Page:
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Advances in Search and Inference for Graphical Models
Tuesday morning, 17th August, 2010, Room 6.1.36
Algorithms for processing graphical models are of two primary types: inference-based and search-based. Inference-based algorithms (e.g., variable elimination, join-tree clustering) are time and space exponentially bounded by the tree-width of the problem's graph. Search-based algorithms (e.g., branch and bound) can be executed in linear space and often outperform their worst-case predictions. The thrust of advanced schemes is in combining inference and search yielding a spectrum of memory-sensitive algorithms applicable to numerous optimization tasks across variety of graph-based knowledge bases such as constraint optimization, Bayesian networks and Markov decision processes.
The goal of this talk is to present the algorithmic principles behind the progress that has been made in the past decade in this area in the graphical models communities such as Constraint networks and Probabilistic networks, focusing on optimization queries and likelihood and counting queries. It will focus on: (1) how bounded-inference (e.g., mini-bucket and mini-clustering schemes) can be used to generate lower-bound and upper bound approximations and on their use as heuristics for search; (2) how these heuristics are contrasted and compare with those based on linear programming and on soft arc-consistency; (3) the role of caching goods during search; (4) how problem decomposition can be incorporated into search using AND/OR search spaces; (5) how problem structure can be exploited to yield more efficient compilation schemes for probabilistic inference and post-optimality analysis. All these enhancements yield a new generation of search algorithms (e.g., branch and bound or best-first search) that can trade-off time and space using a few controlling parameters.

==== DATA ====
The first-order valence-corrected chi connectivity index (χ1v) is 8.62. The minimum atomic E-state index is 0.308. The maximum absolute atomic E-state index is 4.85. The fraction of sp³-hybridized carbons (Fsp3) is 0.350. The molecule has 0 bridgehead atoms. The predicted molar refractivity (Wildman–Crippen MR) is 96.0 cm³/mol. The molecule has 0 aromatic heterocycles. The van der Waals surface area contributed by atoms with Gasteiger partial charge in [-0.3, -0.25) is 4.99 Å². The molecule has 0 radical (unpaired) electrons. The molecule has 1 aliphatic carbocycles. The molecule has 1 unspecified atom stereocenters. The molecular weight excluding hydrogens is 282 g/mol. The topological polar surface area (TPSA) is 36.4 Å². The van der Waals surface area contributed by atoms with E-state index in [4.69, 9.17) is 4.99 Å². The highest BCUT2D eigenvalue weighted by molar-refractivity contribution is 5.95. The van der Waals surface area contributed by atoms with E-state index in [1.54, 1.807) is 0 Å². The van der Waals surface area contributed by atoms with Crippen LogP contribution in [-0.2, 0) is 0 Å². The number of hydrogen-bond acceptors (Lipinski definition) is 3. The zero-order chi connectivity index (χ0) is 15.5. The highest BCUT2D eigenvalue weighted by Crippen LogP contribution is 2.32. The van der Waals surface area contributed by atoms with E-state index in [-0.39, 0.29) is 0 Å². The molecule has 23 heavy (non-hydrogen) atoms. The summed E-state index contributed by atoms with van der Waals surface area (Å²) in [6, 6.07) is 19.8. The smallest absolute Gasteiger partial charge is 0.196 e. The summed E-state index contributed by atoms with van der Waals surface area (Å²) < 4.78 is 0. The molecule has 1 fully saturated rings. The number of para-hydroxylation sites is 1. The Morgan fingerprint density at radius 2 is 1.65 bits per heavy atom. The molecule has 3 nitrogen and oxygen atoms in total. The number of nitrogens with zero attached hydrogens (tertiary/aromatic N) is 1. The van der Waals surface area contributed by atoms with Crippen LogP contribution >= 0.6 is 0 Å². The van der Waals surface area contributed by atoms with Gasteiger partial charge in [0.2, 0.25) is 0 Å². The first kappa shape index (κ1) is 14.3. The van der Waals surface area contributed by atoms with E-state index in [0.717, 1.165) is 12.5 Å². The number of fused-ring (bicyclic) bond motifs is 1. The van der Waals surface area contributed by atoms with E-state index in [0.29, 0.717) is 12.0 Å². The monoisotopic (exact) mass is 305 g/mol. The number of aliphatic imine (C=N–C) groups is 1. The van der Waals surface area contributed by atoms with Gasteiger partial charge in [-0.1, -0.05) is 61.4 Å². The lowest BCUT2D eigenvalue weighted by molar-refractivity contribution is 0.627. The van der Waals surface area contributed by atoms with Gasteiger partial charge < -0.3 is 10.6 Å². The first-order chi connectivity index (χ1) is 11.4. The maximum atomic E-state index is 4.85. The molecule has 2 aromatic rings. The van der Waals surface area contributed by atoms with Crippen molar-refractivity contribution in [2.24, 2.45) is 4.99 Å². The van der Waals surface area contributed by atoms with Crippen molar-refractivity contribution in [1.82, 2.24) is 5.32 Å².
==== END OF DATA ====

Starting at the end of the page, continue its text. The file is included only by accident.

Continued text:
Complexity analysis and empirical demonstration of all algorithms will be presented on variety of benchmarks for Max-CSP, for the Most Probable Explanation (MPE) task for probabilistic reasoning, for Integer Programming and for general constraint optimization tasks. Example benchmarks include radio-frequency problems, linkage analysis, combinatorial auctions, and coding networks.
Rina Dechter is a professor of Computer Science at the University of California, Irvine. She received her PhD in Computer Science at UCLA in 1985, an MS degree in Applied Mathematic from the Weizmann Institute and a B.S in Mathematics and Statistics from the Hebrew University, Jerusalem. Her research centers on computational aspects of automated reasoning and knowledge representation including search, constraint processing and probabilistic reasoning.
Professor Dechter is an author of Constraint Processing published by Morgan Kaufmann, 2003, has authored over 100 research papers, and has served on the editorial boards of: Artificial Intelligence, the Constraint Journal, Journal of Artificial Intelligence Research and Logical Method in Computer Science (LMCS). She was awarded the Presidential Young investigator award in 1991, is a fellow of the American association of Artificial Intelligence since 1994, was a Radcliffe Fellowship 2005-2006 and received the 2007 Association of Constraint Programming (ACP) research excellence award.
Robert Mateescu is a postdoc researcher at Microsoft Research Cambridge UK. He received his PhD and MS degrees in Information and Computer Science (in 2007 and 2003) from the University of California Irvine, advised by Professor Rina Dechter. Between 2007-2009 he was a postdoc at Caltech, hosted by Professor Jehoshua Bruck. His current research is focused on efficiently solving very large scale optimization problems, and in particular SAT solving. Some of the topics of the past work include AND/OR search for graphical models, message-passing algorithms, compilation schemes for graphical models, data representation and coding for flash memory.
Radu Marinescu is a postdoctoral scholar at the Cork Constraint Computation Centre (4C), University College Cork, Ireland working with Professor Eugene Freuder. He received his PhD and MS degrees in Computer Science from the University of California Irvine (in 2004 and 2008, respectively) working with Professor Rina Dechter. His research focuses on automated reasoning with emphasis on high performance methods exploiting AND/OR search spaces for solving optimization tasks in probabilistic and deterministic graphical models. His recent interests are centered on decision analysis and multi-objective optimization. He co-authored papers appearing in the AIJ, JAIR, AAAI, IJCAI, UAI, CP and CPAIOR.